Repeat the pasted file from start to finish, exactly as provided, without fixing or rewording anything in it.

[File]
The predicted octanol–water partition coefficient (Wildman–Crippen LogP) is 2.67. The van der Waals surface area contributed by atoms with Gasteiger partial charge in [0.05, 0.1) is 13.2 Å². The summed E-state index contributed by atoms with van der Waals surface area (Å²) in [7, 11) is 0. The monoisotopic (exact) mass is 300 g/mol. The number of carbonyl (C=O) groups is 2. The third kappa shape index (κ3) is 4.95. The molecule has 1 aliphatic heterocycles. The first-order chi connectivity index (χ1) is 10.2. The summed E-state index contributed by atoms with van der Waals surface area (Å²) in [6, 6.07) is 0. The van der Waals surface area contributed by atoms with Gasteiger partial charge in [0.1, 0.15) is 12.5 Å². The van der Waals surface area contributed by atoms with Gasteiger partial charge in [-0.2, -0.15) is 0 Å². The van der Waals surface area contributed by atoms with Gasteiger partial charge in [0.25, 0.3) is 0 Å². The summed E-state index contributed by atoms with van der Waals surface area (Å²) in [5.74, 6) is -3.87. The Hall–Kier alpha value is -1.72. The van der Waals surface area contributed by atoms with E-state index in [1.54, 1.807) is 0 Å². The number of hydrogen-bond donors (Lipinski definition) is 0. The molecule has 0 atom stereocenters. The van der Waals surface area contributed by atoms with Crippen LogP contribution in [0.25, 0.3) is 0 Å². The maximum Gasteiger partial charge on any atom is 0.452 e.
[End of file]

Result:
The predicted octanol–water partition coefficient (Wildman–Crippen LogP) is 2.67. The van der Waals surface area contributed by atoms with Gasteiger partial charge in [0.05, 0.1) is 13.2 Å². The summed E-state index contributed by atoms with van der Waals surface area (Å²) in [7, 11) is 0. The monoisotopic (exact) mass is 300 g/mol. The number of carbonyl (C=O) groups is 2. The third kappa shape index (κ3) is 4.95. The molecule has 1 aliphatic heterocycles. The first-order chi connectivity index (χ1) is 10.2. The summed E-state index contributed by atoms with van der Waals surface area (Å²) in [6, 6.07) is 0. The van der Waals surface area contributed by atoms with Gasteiger partial charge in [0.1, 0.15) is 12.5 Å². The van der Waals surface area contributed by atoms with Gasteiger partial charge in [-0.2, -0.15) is 0 Å². The van der Waals surface area contributed by atoms with Gasteiger partial charge in [0.25, 0.3) is 0 Å². The summed E-state index contributed by atoms with van der Waals surface area (Å²) in [5.74, 6) is -3.87. The Hall–Kier alpha value is -1.72. The van der Waals surface area contributed by atoms with E-state index in [1.54, 1.807) is 0 Å². The number of hydrogen-bond donors (Lipinski definition) is 0. The molecule has 0 atom stereocenters. The van der Waals surface area contributed by atoms with Crippen LogP contribution in [0.25, 0.3) is 0 Å². The maximum Gasteiger partial charge on any atom is 0.452 e.